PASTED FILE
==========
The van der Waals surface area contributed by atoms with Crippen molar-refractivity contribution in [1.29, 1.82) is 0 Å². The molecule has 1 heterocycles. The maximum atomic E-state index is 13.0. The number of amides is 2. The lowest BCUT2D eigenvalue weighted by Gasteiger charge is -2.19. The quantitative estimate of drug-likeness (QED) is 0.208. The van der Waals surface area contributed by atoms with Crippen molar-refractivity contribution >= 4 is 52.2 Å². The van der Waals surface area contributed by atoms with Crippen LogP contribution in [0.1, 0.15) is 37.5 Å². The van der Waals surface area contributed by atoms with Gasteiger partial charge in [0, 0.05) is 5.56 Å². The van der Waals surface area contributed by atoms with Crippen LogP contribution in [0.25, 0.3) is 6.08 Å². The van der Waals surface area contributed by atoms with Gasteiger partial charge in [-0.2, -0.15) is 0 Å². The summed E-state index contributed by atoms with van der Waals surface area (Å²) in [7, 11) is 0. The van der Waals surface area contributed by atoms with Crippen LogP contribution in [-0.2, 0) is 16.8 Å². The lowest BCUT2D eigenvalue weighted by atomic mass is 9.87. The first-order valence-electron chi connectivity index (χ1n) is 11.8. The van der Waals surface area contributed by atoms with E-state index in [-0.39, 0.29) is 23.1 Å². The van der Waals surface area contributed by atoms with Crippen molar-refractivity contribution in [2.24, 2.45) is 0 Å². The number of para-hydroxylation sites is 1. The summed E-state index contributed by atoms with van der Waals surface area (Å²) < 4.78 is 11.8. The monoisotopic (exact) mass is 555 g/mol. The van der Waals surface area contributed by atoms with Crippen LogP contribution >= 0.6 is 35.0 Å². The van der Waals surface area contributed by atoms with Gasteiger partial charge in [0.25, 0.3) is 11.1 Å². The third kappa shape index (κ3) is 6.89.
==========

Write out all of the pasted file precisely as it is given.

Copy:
The van der Waals surface area contributed by atoms with Crippen molar-refractivity contribution in [1.29, 1.82) is 0 Å². The molecule has 1 heterocycles. The maximum atomic E-state index is 13.0. The number of amides is 2. The lowest BCUT2D eigenvalue weighted by Gasteiger charge is -2.19. The quantitative estimate of drug-likeness (QED) is 0.208. The van der Waals surface area contributed by atoms with Crippen molar-refractivity contribution >= 4 is 52.2 Å². The van der Waals surface area contributed by atoms with Crippen LogP contribution in [0.1, 0.15) is 37.5 Å². The van der Waals surface area contributed by atoms with Gasteiger partial charge in [0, 0.05) is 5.56 Å². The van der Waals surface area contributed by atoms with Crippen LogP contribution in [0.25, 0.3) is 6.08 Å². The van der Waals surface area contributed by atoms with Gasteiger partial charge in [-0.2, -0.15) is 0 Å². The summed E-state index contributed by atoms with van der Waals surface area (Å²) in [7, 11) is 0. The van der Waals surface area contributed by atoms with Crippen LogP contribution in [-0.2, 0) is 16.8 Å². The lowest BCUT2D eigenvalue weighted by atomic mass is 9.87. The first-order valence-electron chi connectivity index (χ1n) is 11.8. The van der Waals surface area contributed by atoms with E-state index in [-0.39, 0.29) is 23.1 Å². The van der Waals surface area contributed by atoms with Crippen molar-refractivity contribution in [2.24, 2.45) is 0 Å². The number of para-hydroxylation sites is 1. The summed E-state index contributed by atoms with van der Waals surface area (Å²) < 4.78 is 11.8. The monoisotopic (exact) mass is 555 g/mol. The van der Waals surface area contributed by atoms with Crippen LogP contribution >= 0.6 is 35.0 Å². The van der Waals surface area contributed by atoms with Gasteiger partial charge in [0.25, 0.3) is 11.1 Å². The third kappa shape index (κ3) is 6.89.